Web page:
Monday, August 30, 2010

Uncool

Maybe if we dissect the issue and stop complaining about it and start educating people the general community of media savants will get it and start to be less afraid and more uncharacteristically braver. I think taking the cranky route hasn’t worked. No instead I think it’s time to take the peaceful route and educate ‘them” by gently explaining how we of color work, and how important it is to ease America into understanding each and every one of us from a clever perspective and how interesting and satisfying it is to watch a show about say an East Indian family and their trials then another cop show starring another fashion model turned sleuth. You Hollywood and the rest of America who are not ethnic don’t grasp the concept that we in the ethnic community want you to grasp. We are a diverse group of folks within our community. You have the ghetto people who have rather thick southern based accents, maybe less education. You have the middle income with less thick accents and more education. You have the upper class (minority within a minority) with even less ghetto root-age but maybe an accent that is “put on” to mix in and seem real or "down". Then you have the huge diverse “mixed “group of us who again come from various social economic spheres. You see we don’t come in just one color we come in an infinite mix of fascinating worthy hues both internally and externally. I know the main reason why media isn’t more diverse. Simple…they who are in power don’t want to share the candy. They want to continue to rehash to regurgitate what they know hoping we as audience and consumers will not mind. Yet we mind and my brethren who are smart, urban and truly integrated and non ethnic mind. Television today is like eating mashed potatoes every meal; it is dull. There is one show coming by JJ Abrams with Boris the gorgeous Kojo starring (forgive the spelling) about a married CIA couple that has the realism of a female President in office today; not happened yet! They are beautiful and dangerous an African American Mr. and Mrs. Smith. My fingers are crossed and when that tanks we will get blamed for being unmarketable. I truly hope the show sails to huge ratings my fingers and toes are crossed. Television breaks rules constantly they are painful sad rules; one being youth obsession. I recently learned that the young are craving the not so young. This being that experience is the best aphrodisiac. The Emmys were boring after my friend Michelle didn’t win. I stopped watching it. The sea of white faces depresses me every awards show. The Oscars are no better. I still think we need to stop watching all media completely until they get smarter. It’s time.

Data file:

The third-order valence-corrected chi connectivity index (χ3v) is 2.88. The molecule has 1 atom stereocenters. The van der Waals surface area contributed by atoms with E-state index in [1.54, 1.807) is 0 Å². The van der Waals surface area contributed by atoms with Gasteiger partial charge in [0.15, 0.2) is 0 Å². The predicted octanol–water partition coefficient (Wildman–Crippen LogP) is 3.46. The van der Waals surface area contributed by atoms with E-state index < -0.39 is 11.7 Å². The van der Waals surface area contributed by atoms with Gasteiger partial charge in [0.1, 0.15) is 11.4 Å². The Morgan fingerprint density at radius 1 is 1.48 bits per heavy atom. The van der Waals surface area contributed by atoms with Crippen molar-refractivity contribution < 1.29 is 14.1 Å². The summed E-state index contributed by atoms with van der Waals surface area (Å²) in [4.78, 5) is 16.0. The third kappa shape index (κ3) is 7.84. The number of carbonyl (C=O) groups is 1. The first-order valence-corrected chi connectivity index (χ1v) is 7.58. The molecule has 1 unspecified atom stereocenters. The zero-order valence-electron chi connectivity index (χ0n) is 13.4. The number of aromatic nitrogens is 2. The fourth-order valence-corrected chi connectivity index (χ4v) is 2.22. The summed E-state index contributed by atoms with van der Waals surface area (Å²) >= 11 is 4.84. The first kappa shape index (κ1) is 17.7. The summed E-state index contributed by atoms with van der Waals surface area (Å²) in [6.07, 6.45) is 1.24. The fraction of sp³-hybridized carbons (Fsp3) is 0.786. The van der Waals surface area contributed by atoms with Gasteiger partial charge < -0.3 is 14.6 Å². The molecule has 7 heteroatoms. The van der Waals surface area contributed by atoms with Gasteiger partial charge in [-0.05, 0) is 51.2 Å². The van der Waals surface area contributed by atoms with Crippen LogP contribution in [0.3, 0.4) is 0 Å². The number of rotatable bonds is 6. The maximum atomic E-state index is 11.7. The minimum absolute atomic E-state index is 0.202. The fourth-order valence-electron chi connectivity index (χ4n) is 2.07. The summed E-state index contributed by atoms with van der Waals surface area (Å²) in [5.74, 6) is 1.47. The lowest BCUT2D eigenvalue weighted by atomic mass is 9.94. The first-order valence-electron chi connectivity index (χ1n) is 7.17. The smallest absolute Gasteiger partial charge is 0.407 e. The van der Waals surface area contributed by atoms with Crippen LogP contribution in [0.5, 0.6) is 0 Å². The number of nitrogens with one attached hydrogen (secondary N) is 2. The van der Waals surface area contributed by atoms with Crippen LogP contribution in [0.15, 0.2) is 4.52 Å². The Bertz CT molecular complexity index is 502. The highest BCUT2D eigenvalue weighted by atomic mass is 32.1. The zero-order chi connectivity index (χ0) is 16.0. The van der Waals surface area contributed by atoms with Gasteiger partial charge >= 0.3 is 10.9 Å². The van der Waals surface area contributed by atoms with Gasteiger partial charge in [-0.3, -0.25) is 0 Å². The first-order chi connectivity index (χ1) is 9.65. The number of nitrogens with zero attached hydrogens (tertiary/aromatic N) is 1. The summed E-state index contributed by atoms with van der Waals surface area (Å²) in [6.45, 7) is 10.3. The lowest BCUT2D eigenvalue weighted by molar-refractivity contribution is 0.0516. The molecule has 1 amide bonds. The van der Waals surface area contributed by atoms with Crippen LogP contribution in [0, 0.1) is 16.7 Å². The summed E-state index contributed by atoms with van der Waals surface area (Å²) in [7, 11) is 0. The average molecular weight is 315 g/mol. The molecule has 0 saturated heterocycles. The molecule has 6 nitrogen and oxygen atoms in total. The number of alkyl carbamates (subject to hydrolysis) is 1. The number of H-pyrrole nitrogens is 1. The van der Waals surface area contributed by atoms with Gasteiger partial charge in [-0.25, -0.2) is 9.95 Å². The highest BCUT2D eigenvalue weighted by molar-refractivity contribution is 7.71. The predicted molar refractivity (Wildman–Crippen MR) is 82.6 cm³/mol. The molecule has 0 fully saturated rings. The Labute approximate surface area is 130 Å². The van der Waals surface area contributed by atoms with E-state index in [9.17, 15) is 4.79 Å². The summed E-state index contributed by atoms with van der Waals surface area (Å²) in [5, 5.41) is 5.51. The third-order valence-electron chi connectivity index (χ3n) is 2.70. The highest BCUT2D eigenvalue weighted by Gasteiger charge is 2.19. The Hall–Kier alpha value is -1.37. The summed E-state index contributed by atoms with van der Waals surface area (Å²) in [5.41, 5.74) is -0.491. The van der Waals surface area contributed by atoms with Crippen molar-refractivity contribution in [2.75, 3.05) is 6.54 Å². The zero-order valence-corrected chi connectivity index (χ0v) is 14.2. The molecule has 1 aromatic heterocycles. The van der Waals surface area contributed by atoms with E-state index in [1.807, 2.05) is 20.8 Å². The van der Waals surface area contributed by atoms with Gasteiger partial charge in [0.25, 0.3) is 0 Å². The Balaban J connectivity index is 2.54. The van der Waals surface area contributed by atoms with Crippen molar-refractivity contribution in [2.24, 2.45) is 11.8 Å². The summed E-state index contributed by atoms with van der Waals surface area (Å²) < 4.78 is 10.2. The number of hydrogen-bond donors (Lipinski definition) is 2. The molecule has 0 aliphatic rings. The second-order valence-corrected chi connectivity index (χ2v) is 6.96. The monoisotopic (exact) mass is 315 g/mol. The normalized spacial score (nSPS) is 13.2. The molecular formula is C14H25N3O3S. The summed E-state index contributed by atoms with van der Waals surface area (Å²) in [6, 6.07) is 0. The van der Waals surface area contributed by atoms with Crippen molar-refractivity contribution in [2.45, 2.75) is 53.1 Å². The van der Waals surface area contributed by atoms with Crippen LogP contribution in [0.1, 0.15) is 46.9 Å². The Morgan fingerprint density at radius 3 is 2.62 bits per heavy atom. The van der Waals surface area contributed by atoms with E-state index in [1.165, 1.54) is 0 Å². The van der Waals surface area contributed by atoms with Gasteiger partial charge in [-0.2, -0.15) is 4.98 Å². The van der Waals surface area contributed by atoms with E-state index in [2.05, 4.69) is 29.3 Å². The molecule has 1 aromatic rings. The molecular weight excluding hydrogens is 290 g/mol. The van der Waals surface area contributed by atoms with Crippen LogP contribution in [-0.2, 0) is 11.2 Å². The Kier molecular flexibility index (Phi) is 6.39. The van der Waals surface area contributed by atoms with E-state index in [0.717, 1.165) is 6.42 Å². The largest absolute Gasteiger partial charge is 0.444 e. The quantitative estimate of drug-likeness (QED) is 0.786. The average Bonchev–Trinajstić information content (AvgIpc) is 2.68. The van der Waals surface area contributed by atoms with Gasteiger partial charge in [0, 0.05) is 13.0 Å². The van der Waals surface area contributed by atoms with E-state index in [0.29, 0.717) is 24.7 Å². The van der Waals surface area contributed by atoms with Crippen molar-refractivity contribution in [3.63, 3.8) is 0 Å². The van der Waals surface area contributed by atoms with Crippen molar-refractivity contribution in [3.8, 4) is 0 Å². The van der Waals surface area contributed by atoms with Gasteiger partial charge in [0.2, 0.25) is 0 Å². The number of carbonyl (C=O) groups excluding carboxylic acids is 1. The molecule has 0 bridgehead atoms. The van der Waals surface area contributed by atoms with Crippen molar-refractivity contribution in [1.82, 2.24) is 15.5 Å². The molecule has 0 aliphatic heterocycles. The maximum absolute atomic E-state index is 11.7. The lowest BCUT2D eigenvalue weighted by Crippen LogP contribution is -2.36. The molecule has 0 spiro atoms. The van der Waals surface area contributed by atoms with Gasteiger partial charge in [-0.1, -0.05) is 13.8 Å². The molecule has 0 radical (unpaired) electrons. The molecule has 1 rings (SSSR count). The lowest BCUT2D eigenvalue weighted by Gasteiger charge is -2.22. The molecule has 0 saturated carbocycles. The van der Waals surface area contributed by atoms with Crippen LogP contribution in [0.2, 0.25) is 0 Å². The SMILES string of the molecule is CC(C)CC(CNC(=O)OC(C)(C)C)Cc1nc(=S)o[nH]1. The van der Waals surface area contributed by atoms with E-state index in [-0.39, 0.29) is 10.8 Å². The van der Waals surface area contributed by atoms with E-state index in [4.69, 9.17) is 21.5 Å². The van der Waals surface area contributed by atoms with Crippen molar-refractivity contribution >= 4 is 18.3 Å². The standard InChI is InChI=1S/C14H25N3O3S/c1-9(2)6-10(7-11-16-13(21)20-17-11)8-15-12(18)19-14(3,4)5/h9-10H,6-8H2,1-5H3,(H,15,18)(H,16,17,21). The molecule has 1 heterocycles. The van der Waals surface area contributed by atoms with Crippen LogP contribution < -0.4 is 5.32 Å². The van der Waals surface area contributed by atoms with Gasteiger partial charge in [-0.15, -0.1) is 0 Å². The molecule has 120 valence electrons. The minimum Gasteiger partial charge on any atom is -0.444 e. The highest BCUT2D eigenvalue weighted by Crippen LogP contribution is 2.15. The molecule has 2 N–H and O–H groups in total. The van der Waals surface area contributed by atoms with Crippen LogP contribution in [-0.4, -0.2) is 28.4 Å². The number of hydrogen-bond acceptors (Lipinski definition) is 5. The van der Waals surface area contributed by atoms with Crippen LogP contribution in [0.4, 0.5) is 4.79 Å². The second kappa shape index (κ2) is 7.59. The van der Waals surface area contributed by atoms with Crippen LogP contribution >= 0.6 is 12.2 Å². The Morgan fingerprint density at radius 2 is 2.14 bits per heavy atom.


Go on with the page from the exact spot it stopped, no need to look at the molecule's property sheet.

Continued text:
2 comments:

Dwane T. said...

I lived in Iowa circa 2000. The area I lived in generally showed blacks on two fronts: constant reruns of The Bill Cosby Show and a Different World, and constant episodes of Cops. BET hadn’t reached the county yet. No UPN either. And this reflected the mentality there that there were two types of Blacks: 1) wealthy, educated and articulate, 2) criminals. I recruited students for the college I worked at who had never seen a Black man in a suit and tie before in person. Most were 18-19 year olds. Some young ladies tried to show their “interest” in me, even though I was the same age as their parents. After speaking with them, I found out there was a third type of Black man among the young, the MTV Black man… and they assumed that I was “down wit’ it” like the Black men they saw on TV. Three stereotypes, and none fit anyone of the 50 adult Blacks in the town I lived in.

I got into a discussion with one of my staff, who was my age, about the fact that there was no true representation of Black America on TV. This Blond haired, blue-eyed woman who grew up on a farm and had never lived more than 75 miles from where she was born told me I was wrong. The examples she gave me, Cosby, Cops and MTV (her husband loved the Baby Got Back video). When I told her that where/how I grew up was more a combination of Roc and What’s Happenin’, she had no clue what I was talking about. Then I asked her, what shows portray your life accurately, Rosanne? King of Queens? Friends? Ally McBeal? She was insulted. None of those shows had anything to do with the lives of “real people” like her. There had never been a show that represented her life. But she held onto the fact that three or four TV shows showed the entirety of the Black experience. And the images and treatment of Hispanics there at that time were much worse than for Blacks... basically stories on the nightly news about illegal immigrants taking jobs or having car accidents with no license.

My experience in Iowa taught me that not only does TV not want to show Blacks, or any other minority group in a true light, it serves the desired purpose of “introducing” and reinforcing pre-packaged images. They help desensitize “real people” like my former staff person toward minority issues when it comes to voting and legal issues. I failed to mention that she was the Director of Financial Aid at the college I worked at. She didn’t believe in financial aid (hand-outs to undeserving kids), only scholarships for athletes and academics. She was a gatekeeper whose beliefs about minority inferiority were primarily reinforced by network programming. I wish this whole TV programming thing was an incidental or accidental. Truth is, it’s intentional.

Rae Dawn Chong said...

As usual you speak Truth Dwane as painful as it is. I appreciate it and still it's so sad. I wonder if the need t dominate others in every way is at the root. This primal need to feel safe at the expense of kindness, love and generosity.

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